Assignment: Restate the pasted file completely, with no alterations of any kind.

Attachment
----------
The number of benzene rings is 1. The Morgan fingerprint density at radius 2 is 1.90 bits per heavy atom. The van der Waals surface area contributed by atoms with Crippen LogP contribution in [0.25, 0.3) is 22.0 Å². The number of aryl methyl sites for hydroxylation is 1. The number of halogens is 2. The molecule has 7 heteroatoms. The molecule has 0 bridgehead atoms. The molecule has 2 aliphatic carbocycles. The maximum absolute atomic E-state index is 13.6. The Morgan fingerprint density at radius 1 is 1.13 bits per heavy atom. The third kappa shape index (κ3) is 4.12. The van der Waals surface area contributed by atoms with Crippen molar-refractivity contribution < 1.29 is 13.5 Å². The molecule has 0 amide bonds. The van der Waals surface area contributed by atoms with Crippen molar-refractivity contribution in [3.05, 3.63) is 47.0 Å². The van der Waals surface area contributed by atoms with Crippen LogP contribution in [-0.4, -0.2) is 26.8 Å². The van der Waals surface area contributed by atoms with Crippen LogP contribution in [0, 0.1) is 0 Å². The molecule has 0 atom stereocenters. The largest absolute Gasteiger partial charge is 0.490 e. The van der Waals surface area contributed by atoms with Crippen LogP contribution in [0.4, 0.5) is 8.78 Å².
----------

The number of benzene rings is 1. The Morgan fingerprint density at radius 2 is 1.90 bits per heavy atom. The van der Waals surface area contributed by atoms with Crippen LogP contribution in [0.25, 0.3) is 22.0 Å². The number of aryl methyl sites for hydroxylation is 1. The number of halogens is 2. The molecule has 7 heteroatoms. The molecule has 0 bridgehead atoms. The molecule has 2 aliphatic carbocycles. The maximum absolute atomic E-state index is 13.6. The Morgan fingerprint density at radius 1 is 1.13 bits per heavy atom. The third kappa shape index (κ3) is 4.12. The van der Waals surface area contributed by atoms with Crippen molar-refractivity contribution < 1.29 is 13.5 Å². The molecule has 0 amide bonds. The van der Waals surface area contributed by atoms with Crippen molar-refractivity contribution in [3.05, 3.63) is 47.0 Å². The van der Waals surface area contributed by atoms with Crippen LogP contribution in [-0.4, -0.2) is 26.8 Å². The van der Waals surface area contributed by atoms with Crippen LogP contribution in [0, 0.1) is 0 Å². The molecule has 0 atom stereocenters. The largest absolute Gasteiger partial charge is 0.490 e. The van der Waals surface area contributed by atoms with Crippen LogP contribution in [0.4, 0.5) is 8.78 Å².